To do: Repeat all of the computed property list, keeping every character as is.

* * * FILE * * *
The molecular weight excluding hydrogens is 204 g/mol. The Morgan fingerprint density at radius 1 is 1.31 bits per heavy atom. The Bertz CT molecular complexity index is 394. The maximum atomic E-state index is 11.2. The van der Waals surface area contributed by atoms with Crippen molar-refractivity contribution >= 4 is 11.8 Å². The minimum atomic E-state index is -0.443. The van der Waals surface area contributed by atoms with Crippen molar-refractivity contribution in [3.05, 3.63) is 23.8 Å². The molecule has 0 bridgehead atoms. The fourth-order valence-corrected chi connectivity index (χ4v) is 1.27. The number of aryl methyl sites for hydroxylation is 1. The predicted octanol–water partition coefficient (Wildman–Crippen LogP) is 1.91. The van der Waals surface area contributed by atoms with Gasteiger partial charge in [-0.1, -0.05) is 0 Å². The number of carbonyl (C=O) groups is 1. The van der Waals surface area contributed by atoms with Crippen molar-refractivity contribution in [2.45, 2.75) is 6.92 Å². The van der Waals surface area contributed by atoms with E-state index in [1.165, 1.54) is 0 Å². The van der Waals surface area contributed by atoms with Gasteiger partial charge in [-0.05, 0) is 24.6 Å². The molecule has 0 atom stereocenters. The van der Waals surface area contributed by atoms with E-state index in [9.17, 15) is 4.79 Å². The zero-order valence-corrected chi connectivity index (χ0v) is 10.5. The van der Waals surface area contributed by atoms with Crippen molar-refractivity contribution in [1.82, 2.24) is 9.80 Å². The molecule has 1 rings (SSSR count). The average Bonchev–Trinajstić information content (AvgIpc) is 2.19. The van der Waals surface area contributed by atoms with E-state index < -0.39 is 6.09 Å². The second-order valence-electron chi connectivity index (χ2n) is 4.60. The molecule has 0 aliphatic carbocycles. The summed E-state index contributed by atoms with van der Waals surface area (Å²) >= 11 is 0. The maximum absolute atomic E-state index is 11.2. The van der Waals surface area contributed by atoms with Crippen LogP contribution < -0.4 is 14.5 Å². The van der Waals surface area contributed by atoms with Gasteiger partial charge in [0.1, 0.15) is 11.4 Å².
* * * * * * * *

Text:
The molecular weight excluding hydrogens is 204 g/mol. The Morgan fingerprint density at radius 1 is 1.31 bits per heavy atom. The Bertz CT molecular complexity index is 394. The maximum atomic E-state index is 11.2. The van der Waals surface area contributed by atoms with Crippen molar-refractivity contribution >= 4 is 11.8 Å². The minimum atomic E-state index is -0.443. The van der Waals surface area contributed by atoms with Crippen molar-refractivity contribution in [3.05, 3.63) is 23.8 Å². The molecule has 0 bridgehead atoms. The fourth-order valence-corrected chi connectivity index (χ4v) is 1.27. The number of aryl methyl sites for hydroxylation is 1. The predicted octanol–water partition coefficient (Wildman–Crippen LogP) is 1.91. The van der Waals surface area contributed by atoms with Gasteiger partial charge in [-0.1, -0.05) is 0 Å². The number of carbonyl (C=O) groups is 1. The van der Waals surface area contributed by atoms with Crippen molar-refractivity contribution in [2.45, 2.75) is 6.92 Å². The van der Waals surface area contributed by atoms with E-state index in [1.165, 1.54) is 0 Å². The van der Waals surface area contributed by atoms with Gasteiger partial charge in [-0.05, 0) is 24.6 Å². The molecule has 0 atom stereocenters. The van der Waals surface area contributed by atoms with E-state index in [9.17, 15) is 4.79 Å². The zero-order valence-corrected chi connectivity index (χ0v) is 10.5. The van der Waals surface area contributed by atoms with Crippen molar-refractivity contribution in [1.82, 2.24) is 9.80 Å². The molecule has 1 rings (SSSR count). The average Bonchev–Trinajstić information content (AvgIpc) is 2.19. The van der Waals surface area contributed by atoms with E-state index < -0.39 is 6.09 Å². The second-order valence-electron chi connectivity index (χ2n) is 4.60. The molecule has 0 aliphatic carbocycles. The summed E-state index contributed by atoms with van der Waals surface area (Å²) >= 11 is 0. The maximum absolute atomic E-state index is 11.2. The van der Waals surface area contributed by atoms with Crippen LogP contribution < -0.4 is 14.5 Å². The van der Waals surface area contributed by atoms with Gasteiger partial charge in [0.1, 0.15) is 11.4 Å².